Richard spent evenings with his alcoholic parents in the pub. Though alcohol marred his childhood, it was the drug he started on. He called it his gateway drug. This was a theme that would re-emerge heavily later in the meeting but with the finger being pointed at cannabis as the gateway drug.
After developing a heavy drink habit that his liver could not sustain, Richard discovered cannabis. He said it was the first thing to have made him feel calm. The voices in his head finally disappeared and for a few years he was very happy. However, ‘anti-drug’ friends of his pressured him to go back to alcohol for a few years and it wasn’t till he hit 30 that he began a 7 year love affair with cannabis – which he prefers to call marijuana. In this period he switched from regular weed to smoking skunk.
Richard implied he was using a range of drugs but didn’t name any beyond cannabis and alcohol. He said we frequently drove while stoned and felt he could only fit in with his friends if he was smoking weed. Some time after the deaths due to alcoholism deaths of his mother and a friend, Richard hit his rock bottom and found his way into rehab and the 12 steps fellowship. He is committed to the process and his life appears now to be improving steadily. Richard’s final words to the meeting were ‘cannabis ruined my life – until I came into recovery’.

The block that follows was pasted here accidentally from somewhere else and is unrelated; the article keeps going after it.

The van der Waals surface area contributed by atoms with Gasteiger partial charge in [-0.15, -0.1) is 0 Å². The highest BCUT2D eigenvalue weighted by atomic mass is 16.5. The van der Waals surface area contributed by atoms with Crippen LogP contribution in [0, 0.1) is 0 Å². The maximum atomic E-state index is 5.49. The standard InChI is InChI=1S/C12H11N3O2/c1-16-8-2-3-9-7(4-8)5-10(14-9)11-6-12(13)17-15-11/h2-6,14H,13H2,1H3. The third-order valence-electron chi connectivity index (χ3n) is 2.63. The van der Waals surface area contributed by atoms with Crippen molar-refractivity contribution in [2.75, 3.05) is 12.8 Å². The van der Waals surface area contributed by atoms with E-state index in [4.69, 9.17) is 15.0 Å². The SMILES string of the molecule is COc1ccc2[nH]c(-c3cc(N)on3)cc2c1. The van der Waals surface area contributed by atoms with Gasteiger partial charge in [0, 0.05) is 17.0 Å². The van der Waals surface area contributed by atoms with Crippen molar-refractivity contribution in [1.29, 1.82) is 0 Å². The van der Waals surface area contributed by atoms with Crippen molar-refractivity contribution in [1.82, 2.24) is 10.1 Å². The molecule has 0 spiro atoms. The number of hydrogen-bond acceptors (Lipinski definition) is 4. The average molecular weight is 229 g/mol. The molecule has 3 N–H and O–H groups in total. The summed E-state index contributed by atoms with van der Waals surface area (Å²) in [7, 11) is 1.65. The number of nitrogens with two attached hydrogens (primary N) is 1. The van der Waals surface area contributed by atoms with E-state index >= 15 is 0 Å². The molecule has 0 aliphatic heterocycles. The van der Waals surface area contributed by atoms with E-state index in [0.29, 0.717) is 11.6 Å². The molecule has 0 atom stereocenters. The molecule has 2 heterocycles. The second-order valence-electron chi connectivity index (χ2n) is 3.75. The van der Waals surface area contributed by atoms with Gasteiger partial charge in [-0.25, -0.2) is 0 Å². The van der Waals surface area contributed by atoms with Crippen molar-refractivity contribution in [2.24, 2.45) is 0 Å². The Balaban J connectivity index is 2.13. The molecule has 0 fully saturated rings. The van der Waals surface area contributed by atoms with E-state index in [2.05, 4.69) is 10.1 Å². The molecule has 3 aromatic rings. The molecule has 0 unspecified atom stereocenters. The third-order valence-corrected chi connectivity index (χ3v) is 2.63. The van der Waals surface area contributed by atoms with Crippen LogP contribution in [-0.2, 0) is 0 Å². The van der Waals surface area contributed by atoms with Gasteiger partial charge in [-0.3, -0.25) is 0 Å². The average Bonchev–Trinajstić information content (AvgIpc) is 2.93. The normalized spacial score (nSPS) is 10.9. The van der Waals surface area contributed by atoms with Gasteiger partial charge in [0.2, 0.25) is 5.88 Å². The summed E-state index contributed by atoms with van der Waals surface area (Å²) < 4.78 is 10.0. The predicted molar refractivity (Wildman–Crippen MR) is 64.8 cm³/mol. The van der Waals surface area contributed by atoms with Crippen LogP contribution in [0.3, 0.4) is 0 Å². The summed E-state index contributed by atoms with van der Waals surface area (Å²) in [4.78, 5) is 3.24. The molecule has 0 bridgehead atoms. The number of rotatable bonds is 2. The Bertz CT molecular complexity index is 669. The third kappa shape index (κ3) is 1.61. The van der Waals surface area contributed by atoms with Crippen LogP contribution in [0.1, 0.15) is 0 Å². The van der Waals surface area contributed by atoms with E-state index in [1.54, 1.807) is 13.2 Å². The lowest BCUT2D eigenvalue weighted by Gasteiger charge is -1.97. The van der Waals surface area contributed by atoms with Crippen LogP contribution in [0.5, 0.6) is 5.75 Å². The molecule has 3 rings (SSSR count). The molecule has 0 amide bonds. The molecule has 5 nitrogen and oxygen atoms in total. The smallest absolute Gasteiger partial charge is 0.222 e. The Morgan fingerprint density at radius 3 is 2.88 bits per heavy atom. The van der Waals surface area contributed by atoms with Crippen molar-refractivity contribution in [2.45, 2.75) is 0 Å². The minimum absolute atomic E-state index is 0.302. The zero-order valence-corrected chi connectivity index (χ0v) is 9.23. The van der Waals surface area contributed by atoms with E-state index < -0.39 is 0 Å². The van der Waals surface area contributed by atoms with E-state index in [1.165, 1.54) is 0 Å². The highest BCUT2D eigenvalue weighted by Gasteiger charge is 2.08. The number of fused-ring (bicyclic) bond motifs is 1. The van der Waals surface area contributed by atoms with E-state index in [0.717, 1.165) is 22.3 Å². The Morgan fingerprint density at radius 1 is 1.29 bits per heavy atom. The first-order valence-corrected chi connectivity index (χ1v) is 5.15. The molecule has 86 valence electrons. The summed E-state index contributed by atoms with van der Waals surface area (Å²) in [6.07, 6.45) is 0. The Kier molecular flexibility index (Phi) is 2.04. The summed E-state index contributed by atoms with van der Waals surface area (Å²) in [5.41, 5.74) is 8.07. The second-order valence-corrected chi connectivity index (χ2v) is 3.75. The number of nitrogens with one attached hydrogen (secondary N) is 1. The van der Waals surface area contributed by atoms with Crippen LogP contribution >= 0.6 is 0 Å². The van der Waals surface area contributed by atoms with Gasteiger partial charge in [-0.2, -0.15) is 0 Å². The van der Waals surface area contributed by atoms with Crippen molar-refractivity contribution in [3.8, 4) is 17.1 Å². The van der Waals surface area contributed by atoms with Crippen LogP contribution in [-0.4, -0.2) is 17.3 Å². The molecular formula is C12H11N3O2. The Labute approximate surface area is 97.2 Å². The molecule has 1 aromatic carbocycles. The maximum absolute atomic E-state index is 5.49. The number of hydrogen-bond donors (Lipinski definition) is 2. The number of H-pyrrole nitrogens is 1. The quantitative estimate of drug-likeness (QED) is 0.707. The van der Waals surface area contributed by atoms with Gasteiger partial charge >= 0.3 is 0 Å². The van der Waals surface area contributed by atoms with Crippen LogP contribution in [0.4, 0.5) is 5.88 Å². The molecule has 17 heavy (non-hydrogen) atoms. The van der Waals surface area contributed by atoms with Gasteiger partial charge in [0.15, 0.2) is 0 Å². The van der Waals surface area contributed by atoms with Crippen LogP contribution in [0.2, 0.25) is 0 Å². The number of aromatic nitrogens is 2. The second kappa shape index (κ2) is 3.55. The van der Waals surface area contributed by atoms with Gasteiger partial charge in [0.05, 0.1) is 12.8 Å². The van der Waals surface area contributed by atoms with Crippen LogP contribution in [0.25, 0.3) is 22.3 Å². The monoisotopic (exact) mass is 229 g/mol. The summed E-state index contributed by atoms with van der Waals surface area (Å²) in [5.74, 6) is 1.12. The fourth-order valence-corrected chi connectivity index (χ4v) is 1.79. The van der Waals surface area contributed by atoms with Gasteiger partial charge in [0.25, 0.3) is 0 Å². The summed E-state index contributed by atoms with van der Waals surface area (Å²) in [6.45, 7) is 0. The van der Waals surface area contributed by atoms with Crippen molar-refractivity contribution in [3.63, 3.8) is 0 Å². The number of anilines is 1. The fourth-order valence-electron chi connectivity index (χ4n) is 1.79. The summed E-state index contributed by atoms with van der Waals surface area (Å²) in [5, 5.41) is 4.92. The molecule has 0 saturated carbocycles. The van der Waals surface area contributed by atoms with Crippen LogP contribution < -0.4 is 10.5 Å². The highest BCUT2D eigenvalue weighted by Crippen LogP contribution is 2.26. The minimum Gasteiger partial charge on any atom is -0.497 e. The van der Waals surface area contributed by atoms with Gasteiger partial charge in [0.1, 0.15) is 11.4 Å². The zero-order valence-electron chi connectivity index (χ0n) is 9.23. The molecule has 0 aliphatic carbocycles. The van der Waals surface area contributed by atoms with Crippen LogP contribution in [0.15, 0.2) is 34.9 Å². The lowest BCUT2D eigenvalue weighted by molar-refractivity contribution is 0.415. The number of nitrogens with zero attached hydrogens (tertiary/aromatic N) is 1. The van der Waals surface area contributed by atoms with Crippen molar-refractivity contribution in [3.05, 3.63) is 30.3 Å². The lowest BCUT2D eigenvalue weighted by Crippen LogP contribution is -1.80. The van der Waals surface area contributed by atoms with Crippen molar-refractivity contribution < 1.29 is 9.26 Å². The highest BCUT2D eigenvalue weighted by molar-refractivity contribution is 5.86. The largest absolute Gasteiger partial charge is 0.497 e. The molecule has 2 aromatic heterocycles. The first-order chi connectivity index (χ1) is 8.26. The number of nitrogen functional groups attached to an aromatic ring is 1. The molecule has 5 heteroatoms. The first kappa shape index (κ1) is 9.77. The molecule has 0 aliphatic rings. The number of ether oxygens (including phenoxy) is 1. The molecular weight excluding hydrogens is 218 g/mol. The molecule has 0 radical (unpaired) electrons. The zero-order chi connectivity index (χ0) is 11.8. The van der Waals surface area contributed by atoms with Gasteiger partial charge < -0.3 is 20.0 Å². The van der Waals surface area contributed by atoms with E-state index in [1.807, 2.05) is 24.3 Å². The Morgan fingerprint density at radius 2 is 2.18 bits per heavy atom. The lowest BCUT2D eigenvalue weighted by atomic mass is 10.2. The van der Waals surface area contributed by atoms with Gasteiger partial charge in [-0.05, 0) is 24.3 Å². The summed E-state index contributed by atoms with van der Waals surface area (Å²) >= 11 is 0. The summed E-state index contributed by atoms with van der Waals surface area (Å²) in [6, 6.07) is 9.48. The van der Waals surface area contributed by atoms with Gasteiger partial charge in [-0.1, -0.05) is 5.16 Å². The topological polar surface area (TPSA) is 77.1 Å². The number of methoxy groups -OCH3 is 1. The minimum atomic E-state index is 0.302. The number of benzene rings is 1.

The Discussion which Followed
Dr Barry Twigg from the National Drug Prevention Alliance (NDPA) wanted to know whether access to counselling services would have prevented Richard’s problems arising in the first place but Richard wasn’t certain how he would have come into contact with these kind of services. Dr. Twigg raised the point that ‘education is the problem – education of parents, young people and doctors is lacking.’
A representative from the Redbridge branch of Cannabis Skunk Sense said they have won funding to hold local meetings so that they can give the full facts about cannabis to parents, teachers and any interested parties. They raised concern that children as young as 11 were being used to sell drugs.